To set us thinking, he began with a surprising request: we should remain silent for a few moments. After 10 seconds he told us that the elapsed time had been enough to gather all the energy needed to satisfy most of our region’s demand. We then talked about the crucial role of energy not only to steer the transition to green economy but also to lay the foundations for the sustainable development of our society as a whole. Energy is a fundamental evolutionary element for our ecosystem and involves social and technological innovation. Pursuing a greater use of alternative energy sources entails more complex systems and implies an adequate re-planning effort to change energy distribution networks since there will be many sources to be hold together efficiently. So, the challenge consists in integrating old and new sources, exploring ways to adjust consumption and to build up energy. Thermal energy storage and vectors such as batteries and hydrogen technologies can help us a lot on this front. With regard to the hydrogen vector, to prove that “it can be done”, the researcher brought along a scale model of a hydrogen powered car that collected solar energy thanks to a photovoltaic panel for the entire length of the meeting. By separating oxygen from hydrogen, the energy collected this way was enough to make the car move.

What are the Pros and Cons? The advantage of hydrogen is in its high energy density but at the same time it has a “small flaw”: it is the most explosive gas. Today, safety risks are addressed through the development of safe fueling stations and costs are increasingly becoming more acceptable. In other words, we need to look at the phenomenon in perspective and also steer the public debate towards the formation of informed opinions. Interest in environmental issues compresses or expands depending on the cultural climate. Words that label the same phenomena change over time because different labels suggest different connotations. Take, for instance, the emblematic case of “global warming” converted into “climate change” by the pressure exerted on the media by the George W. Bush administration at the beginning of the millennium. The words we choose entail an ability to look ahead or impose an immobility that stops at the present or immediate future. As if, given the fragility of increasingly liquid political systems, we were no longer able to plan multi-year efforts to tackle complex challenges. If we think about it, each of us, in our private lives, do the exact opposite thing when buying a house or thinking about what family choices we make for the growth of our children.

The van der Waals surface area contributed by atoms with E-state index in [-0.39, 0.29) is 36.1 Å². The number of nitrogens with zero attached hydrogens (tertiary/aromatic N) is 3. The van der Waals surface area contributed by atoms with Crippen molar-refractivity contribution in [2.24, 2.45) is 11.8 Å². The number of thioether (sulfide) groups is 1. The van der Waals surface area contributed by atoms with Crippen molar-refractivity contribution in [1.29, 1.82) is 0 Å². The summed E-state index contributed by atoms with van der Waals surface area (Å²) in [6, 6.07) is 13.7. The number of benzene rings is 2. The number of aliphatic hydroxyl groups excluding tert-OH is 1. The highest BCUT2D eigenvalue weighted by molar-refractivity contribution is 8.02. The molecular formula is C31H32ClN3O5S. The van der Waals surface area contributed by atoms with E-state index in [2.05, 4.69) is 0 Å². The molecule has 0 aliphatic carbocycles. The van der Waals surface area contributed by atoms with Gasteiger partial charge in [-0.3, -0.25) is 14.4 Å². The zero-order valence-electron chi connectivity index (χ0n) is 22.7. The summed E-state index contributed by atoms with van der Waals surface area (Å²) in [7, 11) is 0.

Events such as the Poplar festival therefore help to reflect by listening to different opinions and training our gaze to make room for a project mentality despite the catastrophe narrative and to find the right arguments to motivate people to act. Although we cannot know what future awaits us, we are able to project the present trends in which we live and predict which scenarios await us. In any case, between a pessimistic scenario and an optimistic one, it will be people who will make the difference, this is why it is critical to invest in knowledge to lay the foundations today for the least worst possible future, the best future we can build together with our daily work.